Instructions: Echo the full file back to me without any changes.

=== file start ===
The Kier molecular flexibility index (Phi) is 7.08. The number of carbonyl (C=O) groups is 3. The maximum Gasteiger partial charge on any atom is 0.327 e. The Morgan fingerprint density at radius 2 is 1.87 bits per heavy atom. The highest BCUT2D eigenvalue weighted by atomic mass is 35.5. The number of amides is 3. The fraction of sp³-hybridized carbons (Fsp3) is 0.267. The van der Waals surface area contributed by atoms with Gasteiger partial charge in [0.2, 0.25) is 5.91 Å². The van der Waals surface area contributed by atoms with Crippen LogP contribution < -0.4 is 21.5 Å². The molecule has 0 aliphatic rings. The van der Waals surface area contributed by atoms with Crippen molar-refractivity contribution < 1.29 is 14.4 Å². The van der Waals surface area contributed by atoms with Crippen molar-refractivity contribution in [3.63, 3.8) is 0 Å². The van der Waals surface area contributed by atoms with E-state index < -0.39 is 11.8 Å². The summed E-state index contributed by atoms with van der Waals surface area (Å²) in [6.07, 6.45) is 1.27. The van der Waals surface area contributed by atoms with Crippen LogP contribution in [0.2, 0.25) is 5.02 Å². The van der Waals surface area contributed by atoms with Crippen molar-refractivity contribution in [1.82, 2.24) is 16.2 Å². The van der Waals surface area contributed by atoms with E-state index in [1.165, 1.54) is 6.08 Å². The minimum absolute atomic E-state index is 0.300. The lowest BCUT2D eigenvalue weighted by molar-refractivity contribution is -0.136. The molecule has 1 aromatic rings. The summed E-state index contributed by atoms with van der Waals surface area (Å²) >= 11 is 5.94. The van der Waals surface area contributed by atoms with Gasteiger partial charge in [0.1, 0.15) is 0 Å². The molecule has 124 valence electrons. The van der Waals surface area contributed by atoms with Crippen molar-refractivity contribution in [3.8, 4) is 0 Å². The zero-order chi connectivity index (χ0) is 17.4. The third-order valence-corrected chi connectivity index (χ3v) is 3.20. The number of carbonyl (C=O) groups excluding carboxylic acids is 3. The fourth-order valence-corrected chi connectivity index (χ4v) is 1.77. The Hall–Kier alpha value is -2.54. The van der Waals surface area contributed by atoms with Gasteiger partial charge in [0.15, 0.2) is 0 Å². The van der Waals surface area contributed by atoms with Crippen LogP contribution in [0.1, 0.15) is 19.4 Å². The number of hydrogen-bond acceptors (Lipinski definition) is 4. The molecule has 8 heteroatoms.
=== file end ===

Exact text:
The Kier molecular flexibility index (Phi) is 7.08. The number of carbonyl (C=O) groups is 3. The maximum Gasteiger partial charge on any atom is 0.327 e. The Morgan fingerprint density at radius 2 is 1.87 bits per heavy atom. The highest BCUT2D eigenvalue weighted by atomic mass is 35.5. The number of amides is 3. The fraction of sp³-hybridized carbons (Fsp3) is 0.267. The van der Waals surface area contributed by atoms with Gasteiger partial charge in [0.2, 0.25) is 5.91 Å². The van der Waals surface area contributed by atoms with Crippen LogP contribution < -0.4 is 21.5 Å². The molecule has 0 aliphatic rings. The van der Waals surface area contributed by atoms with Crippen molar-refractivity contribution < 1.29 is 14.4 Å². The van der Waals surface area contributed by atoms with Crippen molar-refractivity contribution in [3.63, 3.8) is 0 Å². The van der Waals surface area contributed by atoms with E-state index < -0.39 is 11.8 Å². The summed E-state index contributed by atoms with van der Waals surface area (Å²) in [6.07, 6.45) is 1.27. The van der Waals surface area contributed by atoms with Crippen LogP contribution in [0.2, 0.25) is 5.02 Å². The van der Waals surface area contributed by atoms with Crippen molar-refractivity contribution in [1.82, 2.24) is 16.2 Å². The van der Waals surface area contributed by atoms with E-state index in [1.165, 1.54) is 6.08 Å². The minimum absolute atomic E-state index is 0.300. The lowest BCUT2D eigenvalue weighted by molar-refractivity contribution is -0.136. The molecule has 1 aromatic rings. The summed E-state index contributed by atoms with van der Waals surface area (Å²) >= 11 is 5.94. The van der Waals surface area contributed by atoms with Gasteiger partial charge in [0.1, 0.15) is 0 Å². The molecule has 124 valence electrons. The van der Waals surface area contributed by atoms with Crippen molar-refractivity contribution in [3.8, 4) is 0 Å². The zero-order chi connectivity index (χ0) is 17.4. The third-order valence-corrected chi connectivity index (χ3v) is 3.20. The number of carbonyl (C=O) groups excluding carboxylic acids is 3. The fourth-order valence-corrected chi connectivity index (χ4v) is 1.77. The Hall–Kier alpha value is -2.54. The van der Waals surface area contributed by atoms with Gasteiger partial charge in [0.15, 0.2) is 0 Å². The van der Waals surface area contributed by atoms with Crippen LogP contribution in [0.1, 0.15) is 19.4 Å². The number of hydrogen-bond acceptors (Lipinski definition) is 4. The molecule has 8 heteroatoms.